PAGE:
The Algonquian sought out spots near the water so that they would always be near fish or other water creatures to eat.
Tribes on lakes and rivers invented all types of hooks, spears, and nets to catch fish. Those living on the Atlantic shore also gathered oysters, clams, and shellfish. The Wampanoag of present-day Massachusetts, for instance, often enjoyed dinners of fresh lobster.
Farther north, Micmac hunters, armed with clubs, stalked seals as they searched the coast for whales that had washed ashore. When a whale was found, an entire village might come together to share a meal of whale meat on the beach.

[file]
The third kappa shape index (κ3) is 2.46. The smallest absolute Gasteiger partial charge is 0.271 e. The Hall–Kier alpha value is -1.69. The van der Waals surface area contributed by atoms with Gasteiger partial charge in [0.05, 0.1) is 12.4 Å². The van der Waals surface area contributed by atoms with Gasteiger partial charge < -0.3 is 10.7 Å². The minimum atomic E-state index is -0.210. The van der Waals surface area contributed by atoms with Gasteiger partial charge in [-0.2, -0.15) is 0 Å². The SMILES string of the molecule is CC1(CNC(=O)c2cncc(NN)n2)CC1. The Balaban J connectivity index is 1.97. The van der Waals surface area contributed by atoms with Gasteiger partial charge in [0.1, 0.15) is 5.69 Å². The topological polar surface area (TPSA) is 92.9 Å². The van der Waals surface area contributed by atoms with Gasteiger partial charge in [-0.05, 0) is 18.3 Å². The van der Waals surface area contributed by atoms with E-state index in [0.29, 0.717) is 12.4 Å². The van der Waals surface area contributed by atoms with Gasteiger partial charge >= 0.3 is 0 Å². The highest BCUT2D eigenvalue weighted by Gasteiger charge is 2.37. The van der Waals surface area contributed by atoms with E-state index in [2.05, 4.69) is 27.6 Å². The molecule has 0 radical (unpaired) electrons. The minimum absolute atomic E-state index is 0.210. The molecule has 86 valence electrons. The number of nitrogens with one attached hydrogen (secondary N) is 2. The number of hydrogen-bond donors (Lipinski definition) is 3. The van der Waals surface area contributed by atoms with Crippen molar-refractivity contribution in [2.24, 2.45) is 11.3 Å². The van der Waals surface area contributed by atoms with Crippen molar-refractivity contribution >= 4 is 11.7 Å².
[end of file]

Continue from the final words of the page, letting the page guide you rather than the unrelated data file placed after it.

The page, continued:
Waterways also served as Algonquian’s highways. In watertight canoes, they took fishing expeditions, made trips to visit friends and relatives, and traded with people in other villages.